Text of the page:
It’s that time of year to reflect back on the year past and look forward to the newness of the year to come. I’ve scoured the web, reviewed the latest surveys and analyzed my clients this last year to come up with this fun list of the Landscape Trends for 2019. Judging from the beginning of this year that started with a government shutdown and a hot new series on Netflix called Tidying up with Marie Kondo. I’m thinking this year we’ll be aiming to simplify life just a little bit from finances to all the stuff. Our daily interaction with our outdoor landscape spaces will see this change as well. Check out what’s on trend for 2019 below.
The Top Landscape Design Trends for 2019!
1. Low maintenance yards (same as 2017)
Low maintenance: always a winner in these busy times where most families have two working parents with a lot on their plate, or a retired couple who is DONE with keeping up with their yard. (they tell me they are literally so over that.) Low maintenance is just what is sounds like, it’s the idea that you plant a well designed garden that needs little upkeep. One tried and true way to do that is to choose plants that are from your area. Ones that are meant to thrive in your US plant hardiness zone (http://planthardiness.ars.usda.gov/PHZMWeb/) Low maintenance allows you to plant plants meant for this location, native plants that need no care in their native landscapes and therefore need little care in town. Plus, I honestly want you to spend more time relaxing and using your garden then cleaning and deadheading. One thing that I always mention to my residential clients is that sometimes maintenance is what you make of it. Your impression on (that has been built over many years) what a landscape should look like may need to be changed. Seed heads left on all winter might have made you cringe a few years ago but that was before you realized how sculptural they look in winter and how useful they are for foraging birds. Perspective my dear.
2. Retreats in your own yard, places to meditate, be mindful and even do yoga.
Marie Kondo teaches homeowners the art of Tyding up by using a method of asking the question, Does this spark joy in your life? It is a simple reminder to be mindful of your living environments. Homeowners are seeking this out not only indoors but outdoors. The trend we’re seeing for this year is using our outdoors spaces as places we can go to retreat, meditate, and be mindful. This might take the form of small seating areas with a lovely view, peaceful patio areas large enough for yoga or even a sacred space where you keep a statue. These spaces may be little retreats and places of reflection specific to the homeowner. It could be as simple as setting up an outdoor chair to observe a view or hanging wind chimes from a tree. Using the outdoors as a place to retreat from daily life with little things that spark joy in your life. Now this is a trend that could be transformational.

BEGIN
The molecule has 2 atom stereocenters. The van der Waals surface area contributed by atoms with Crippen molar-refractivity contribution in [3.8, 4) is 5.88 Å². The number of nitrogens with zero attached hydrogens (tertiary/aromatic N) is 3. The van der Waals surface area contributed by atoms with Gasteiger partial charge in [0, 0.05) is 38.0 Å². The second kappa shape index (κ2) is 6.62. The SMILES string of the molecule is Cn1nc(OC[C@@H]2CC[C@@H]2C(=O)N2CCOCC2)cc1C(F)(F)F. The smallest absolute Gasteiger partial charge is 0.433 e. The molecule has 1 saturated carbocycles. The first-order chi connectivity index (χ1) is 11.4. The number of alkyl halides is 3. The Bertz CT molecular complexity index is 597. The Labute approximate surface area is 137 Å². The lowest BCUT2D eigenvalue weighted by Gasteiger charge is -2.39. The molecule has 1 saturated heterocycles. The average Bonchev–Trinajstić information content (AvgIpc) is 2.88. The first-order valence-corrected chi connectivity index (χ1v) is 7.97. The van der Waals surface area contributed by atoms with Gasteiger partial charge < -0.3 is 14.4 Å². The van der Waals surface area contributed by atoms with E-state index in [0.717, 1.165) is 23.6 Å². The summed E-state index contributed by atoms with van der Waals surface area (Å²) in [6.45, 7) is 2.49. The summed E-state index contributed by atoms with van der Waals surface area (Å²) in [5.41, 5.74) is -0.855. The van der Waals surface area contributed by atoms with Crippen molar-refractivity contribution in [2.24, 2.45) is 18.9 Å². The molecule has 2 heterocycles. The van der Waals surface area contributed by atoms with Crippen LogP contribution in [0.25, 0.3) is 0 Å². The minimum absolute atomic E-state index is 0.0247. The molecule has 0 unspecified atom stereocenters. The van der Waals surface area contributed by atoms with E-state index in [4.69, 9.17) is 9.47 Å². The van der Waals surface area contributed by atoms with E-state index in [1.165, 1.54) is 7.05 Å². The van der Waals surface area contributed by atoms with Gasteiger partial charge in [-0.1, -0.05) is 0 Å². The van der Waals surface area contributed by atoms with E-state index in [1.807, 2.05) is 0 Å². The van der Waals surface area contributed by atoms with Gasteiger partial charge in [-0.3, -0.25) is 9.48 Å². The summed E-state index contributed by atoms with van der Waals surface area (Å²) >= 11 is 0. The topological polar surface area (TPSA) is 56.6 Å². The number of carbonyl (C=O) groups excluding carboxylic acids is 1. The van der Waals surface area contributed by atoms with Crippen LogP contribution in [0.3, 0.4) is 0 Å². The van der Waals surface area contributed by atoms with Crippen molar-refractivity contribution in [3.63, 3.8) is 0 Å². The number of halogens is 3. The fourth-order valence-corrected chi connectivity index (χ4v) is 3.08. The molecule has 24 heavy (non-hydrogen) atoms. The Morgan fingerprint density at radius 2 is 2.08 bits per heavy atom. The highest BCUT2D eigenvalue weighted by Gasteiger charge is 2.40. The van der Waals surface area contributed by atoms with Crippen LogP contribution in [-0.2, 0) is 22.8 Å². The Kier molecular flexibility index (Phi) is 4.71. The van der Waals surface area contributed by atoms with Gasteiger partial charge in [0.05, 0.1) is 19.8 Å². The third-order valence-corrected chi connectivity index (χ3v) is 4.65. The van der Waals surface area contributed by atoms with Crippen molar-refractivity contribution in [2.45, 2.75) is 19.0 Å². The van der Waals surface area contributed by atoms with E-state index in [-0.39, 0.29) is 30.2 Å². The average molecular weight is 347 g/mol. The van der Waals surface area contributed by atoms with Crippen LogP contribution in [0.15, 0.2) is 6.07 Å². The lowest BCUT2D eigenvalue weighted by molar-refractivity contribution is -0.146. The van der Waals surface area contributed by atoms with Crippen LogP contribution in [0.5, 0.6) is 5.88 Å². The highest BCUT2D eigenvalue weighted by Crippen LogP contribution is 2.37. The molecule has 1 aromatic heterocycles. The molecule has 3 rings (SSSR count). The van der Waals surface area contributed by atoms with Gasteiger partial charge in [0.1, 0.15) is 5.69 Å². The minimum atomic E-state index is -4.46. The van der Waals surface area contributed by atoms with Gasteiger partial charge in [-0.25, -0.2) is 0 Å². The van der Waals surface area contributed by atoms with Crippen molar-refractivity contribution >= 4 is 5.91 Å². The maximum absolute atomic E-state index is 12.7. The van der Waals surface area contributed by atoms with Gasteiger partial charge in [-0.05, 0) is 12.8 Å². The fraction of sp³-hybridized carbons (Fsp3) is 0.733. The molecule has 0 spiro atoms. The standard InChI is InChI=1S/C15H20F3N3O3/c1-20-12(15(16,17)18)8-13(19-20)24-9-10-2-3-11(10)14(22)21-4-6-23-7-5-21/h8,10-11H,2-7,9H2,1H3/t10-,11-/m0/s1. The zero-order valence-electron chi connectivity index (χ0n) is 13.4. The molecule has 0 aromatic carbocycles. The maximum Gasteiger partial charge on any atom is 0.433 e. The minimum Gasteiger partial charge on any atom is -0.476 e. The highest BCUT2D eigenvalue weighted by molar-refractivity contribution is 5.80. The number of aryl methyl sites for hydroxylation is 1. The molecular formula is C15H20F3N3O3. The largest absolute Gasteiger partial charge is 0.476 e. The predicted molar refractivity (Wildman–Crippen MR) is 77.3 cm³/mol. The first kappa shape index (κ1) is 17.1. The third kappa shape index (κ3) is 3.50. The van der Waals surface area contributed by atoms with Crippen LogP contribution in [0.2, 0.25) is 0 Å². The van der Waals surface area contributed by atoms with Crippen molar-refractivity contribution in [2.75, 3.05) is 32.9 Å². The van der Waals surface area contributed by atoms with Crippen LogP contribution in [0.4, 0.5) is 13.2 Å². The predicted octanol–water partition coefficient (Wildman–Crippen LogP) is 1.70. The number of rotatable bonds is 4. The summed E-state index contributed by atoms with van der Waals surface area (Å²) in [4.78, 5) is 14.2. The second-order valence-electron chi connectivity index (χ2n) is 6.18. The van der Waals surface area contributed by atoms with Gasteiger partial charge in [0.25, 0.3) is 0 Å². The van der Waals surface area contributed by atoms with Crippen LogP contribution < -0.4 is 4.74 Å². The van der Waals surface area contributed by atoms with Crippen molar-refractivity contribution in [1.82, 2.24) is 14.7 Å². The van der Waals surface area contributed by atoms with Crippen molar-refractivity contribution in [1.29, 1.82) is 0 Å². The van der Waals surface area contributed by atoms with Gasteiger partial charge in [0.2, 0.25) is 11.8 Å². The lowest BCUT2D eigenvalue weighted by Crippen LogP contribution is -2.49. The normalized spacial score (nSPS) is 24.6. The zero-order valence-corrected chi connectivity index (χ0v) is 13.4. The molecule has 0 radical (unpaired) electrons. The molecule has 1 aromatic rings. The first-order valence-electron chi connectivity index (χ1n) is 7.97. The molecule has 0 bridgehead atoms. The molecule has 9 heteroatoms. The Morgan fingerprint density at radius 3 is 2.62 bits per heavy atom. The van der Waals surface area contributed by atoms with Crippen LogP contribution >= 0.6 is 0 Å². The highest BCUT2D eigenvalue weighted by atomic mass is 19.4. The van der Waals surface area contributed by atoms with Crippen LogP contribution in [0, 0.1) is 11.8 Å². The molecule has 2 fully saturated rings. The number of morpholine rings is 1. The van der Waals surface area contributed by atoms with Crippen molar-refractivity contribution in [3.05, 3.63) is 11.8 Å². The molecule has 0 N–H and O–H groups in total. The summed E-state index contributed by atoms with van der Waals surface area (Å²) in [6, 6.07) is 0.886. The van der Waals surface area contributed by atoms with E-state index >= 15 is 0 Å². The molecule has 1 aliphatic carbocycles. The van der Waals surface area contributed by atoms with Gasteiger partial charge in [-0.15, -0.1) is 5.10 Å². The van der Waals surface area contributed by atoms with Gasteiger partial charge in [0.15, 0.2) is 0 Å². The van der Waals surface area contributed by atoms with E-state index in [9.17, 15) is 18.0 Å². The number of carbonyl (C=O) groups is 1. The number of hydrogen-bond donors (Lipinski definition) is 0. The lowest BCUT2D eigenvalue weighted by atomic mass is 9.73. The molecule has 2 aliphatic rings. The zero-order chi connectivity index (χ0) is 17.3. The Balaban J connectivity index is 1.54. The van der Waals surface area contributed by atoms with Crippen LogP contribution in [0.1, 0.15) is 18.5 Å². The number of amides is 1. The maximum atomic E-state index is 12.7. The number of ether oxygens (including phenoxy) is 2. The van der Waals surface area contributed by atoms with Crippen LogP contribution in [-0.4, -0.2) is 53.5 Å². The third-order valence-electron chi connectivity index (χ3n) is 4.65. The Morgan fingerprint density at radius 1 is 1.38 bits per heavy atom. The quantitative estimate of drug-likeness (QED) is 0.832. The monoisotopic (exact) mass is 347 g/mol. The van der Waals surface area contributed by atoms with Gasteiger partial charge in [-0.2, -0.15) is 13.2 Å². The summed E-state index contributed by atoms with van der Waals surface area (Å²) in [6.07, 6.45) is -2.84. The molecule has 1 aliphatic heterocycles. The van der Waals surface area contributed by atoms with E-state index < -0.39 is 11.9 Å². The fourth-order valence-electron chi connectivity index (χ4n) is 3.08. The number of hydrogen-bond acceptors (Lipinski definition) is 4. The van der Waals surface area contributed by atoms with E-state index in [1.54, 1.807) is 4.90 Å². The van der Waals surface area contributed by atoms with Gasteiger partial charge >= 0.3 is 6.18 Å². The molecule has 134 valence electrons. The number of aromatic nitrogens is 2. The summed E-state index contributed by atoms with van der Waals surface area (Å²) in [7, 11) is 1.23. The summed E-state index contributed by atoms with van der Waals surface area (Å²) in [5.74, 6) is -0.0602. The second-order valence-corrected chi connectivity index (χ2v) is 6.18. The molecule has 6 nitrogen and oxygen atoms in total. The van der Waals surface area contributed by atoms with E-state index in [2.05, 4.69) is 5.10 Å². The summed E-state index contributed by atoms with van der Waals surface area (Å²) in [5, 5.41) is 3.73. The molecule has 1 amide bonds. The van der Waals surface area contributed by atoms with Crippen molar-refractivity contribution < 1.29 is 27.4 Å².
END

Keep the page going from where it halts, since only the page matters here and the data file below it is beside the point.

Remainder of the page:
3. Growing vegetables is still a winning trend.
Whether it’s due to saving money, health reasons, environmental causes, or just wanting to connect with nature; homeowners are still heading outdoors to grow their own food. Most of my clients this past year had something edible in their yards. Some grew herbs in containers, while others harvested pounds of produce from their fruit trees. This trend is not slowing down. There is something innately satisfying about growing your own food. Classes on how to grow vegetables are found in towns all over the country. Check out local state and county extension services to learn more. Local libraries also tend to be a magnet for learning more about gardening whether it’s via their books or classes held in their buildings. Start small by trying out some herb gardening today.
4. Native plants that can be adaptive to climate change.
The world is getting hotter according to the scientists and it’s only going to continue. Homeowners are noticing, according to all the research, and are asking for more adaptable plants. Which typically means planting native plants that are locally found in the area or adapted to the local climate. This is old hat for us landscape architects who have been designing with native plants for over 20 years. But three cheers to hear homeowners have caught on. As someone who moved from a very wet climate to the Southwest 20 years ago it was hard to learn an entire set of new plants but growing plants meant for your climate just makes sense. It’s much more low maintenance than trying to make a plant that is used to 40″ of rain a year grow with only 10″. If you are wanting to start transitioning to native plants in your yard you’ll want to start at the local nurseries (not the big box stores). Local nurseries are stocked with local plants and knowledgeable staff. It’s a great place to start, they’ll also be able to point you to the best plant resources in town.
SO what’s on TREND for you this year? What will you be doing in your yard? Will it involve plants, furniture or will it be a large undertaking? I’d love to hear from you. Drop me a message in the comments below……….
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